Densely populated estuary regions each respond differently to sea-level rise

Estuary of the Scheldt river. Credit: Edwin Parree

Dr Jasper Leuven from Utrecht University (now working at Royal HaskoningDHV) investigated the effect of sea-level rise on estuaries worldwide. These estuaries tend to be densely populated areas that extremely sensitive to changes in the landscape. He shows that different-sized estuaries respond differently to sea-level rise, and his work provides a basis for carrying out further research on this per individual estuary. His results are published in the leading journal Nature Climate Change.

A large percentage of the world’s population lives near an estuary. No fewer than 21 of the world’s 30 largest cities are built around estuaries. This is also true of the Netherlands, with more than a quarter of the country’s population living in the Randstad conurbation, near to where the Meuse and Waal rivers and the North Sea Canal flow into the sea. There’s a good reason why we all came to be living near estuaries: they are fertile regions and the water offers easily accessible transport routes. But sea-level rise is making it more difficult to live here, as well as threatening the biodiversity of the fluvial system landscape.

Estuaries. Credit: Jasper Leuven
Computer models for 36 estuaries

Dr Jasper Leuven of Utrecht University shows for the first time how different-sized estuaries respond differently to sea-level rise, and the effects of possible control measures. He made computer models for 36 estuaries from all around the world with a wide range of characteristics: large, small, deep, wide and narrow, and subjected them to different scenarios. These varied from a – now highly likely – scenario in which the sea level rises by one metre in the next hundred years, to a scenario showing the potential effect of changes in the tide.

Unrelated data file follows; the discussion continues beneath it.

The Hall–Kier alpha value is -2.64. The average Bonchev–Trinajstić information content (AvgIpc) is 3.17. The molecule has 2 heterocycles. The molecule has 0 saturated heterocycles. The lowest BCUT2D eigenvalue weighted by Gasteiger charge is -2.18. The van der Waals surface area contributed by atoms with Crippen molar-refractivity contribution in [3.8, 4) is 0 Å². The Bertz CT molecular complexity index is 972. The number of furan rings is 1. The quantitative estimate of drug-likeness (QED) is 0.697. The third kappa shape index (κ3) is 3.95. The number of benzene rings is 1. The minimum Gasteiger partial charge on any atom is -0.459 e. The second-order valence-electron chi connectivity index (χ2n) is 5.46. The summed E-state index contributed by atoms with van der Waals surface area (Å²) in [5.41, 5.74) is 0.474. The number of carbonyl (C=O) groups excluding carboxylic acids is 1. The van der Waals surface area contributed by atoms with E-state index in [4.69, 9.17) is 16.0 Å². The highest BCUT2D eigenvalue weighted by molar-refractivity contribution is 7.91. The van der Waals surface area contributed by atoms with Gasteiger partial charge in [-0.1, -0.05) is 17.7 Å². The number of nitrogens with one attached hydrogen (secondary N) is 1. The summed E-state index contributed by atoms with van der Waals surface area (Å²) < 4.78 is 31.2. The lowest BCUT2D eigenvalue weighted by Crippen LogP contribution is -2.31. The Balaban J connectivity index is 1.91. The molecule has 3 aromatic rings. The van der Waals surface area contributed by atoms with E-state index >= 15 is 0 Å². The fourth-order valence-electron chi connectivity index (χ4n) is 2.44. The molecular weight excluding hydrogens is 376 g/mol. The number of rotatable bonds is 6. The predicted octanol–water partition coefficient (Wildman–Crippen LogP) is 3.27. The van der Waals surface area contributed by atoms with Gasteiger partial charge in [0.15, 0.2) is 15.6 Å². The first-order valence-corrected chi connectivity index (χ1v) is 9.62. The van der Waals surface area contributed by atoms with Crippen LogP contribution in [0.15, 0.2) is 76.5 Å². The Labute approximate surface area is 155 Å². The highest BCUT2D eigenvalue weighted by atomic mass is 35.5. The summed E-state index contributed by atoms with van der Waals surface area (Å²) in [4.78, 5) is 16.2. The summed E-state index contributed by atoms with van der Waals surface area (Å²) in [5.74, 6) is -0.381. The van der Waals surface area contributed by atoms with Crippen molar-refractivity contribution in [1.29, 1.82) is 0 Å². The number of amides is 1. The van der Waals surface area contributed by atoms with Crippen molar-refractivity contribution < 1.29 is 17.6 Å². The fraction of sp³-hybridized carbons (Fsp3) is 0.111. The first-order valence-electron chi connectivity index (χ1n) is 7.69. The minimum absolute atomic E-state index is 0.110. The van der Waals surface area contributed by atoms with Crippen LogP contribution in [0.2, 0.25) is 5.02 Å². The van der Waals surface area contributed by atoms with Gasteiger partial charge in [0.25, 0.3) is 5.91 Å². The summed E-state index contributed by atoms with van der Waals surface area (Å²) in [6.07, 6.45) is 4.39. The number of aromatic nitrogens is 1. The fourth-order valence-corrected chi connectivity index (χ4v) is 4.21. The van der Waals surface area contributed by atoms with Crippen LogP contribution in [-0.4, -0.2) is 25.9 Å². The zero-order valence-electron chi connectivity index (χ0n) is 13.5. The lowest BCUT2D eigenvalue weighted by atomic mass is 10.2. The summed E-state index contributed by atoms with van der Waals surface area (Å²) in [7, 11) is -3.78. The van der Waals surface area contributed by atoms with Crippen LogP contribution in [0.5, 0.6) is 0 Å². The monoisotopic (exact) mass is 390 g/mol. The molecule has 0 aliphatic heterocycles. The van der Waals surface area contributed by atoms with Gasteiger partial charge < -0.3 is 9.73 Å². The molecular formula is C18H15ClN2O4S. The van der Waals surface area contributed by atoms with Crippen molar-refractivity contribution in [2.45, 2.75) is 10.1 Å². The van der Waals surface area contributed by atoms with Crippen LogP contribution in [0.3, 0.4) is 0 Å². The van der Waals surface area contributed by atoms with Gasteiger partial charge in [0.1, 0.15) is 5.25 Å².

Effect depends on size

Leuven came to the conclusion that the effect of sea-level rise is dependent on the size of the estuary. If smaller estuaries receive insufficient sediment to adapt their channels and sandbanks to the new sea level, there is a growing risk of increased flooding. Large estuaries such as the Western Scheldt in the Netherlands and the Thames in England run a particular risk of a shortage of sand in the system. This leads to the breakdown of the estuarine sandbanks, especially if the tidal range decreases in the estuary. This can be compared to the situation in the Eastern Scheldt following the construction of the storm surge barrier. Insufficient supply of sediment means the estuary is in danger of ‘drowning’, leading to the loss of important habitat for flora and fauna.

Estuary of the Scheldt river. Credit: Edwin Parree
More space for the estuary

Leuven also demonstrates that the negative effects of sea-level rise can be partially counteracted by giving estuaries more space, for example by moving back the dykes. This increases the surface area of sandbanks, which helps to dampen the effect of the incoming tide, resulting in a lower risk of flooding. In large estuaries, extra width can ensure an extra source of sand and silt. This reduces the shortage of sediment, which would otherwise lead to the erosion of sandbanks and the undercutting of riverbanks.

Optimum solution depends on many factors

“Our results show that there are quick gains to be made by using existing solutions for making rivers more resistant to the effects of climate change and sea-level rise,” explains Leuven. “With this knowledge, we can now also use these solutions for estuaries. However, the optimum solution for each case depends on many different factors, such as the size and the characteristics of the system. So the solution will have to be individually optimised per estuary.”

Dr. Jasper Leuven. Credit: Steven de Jong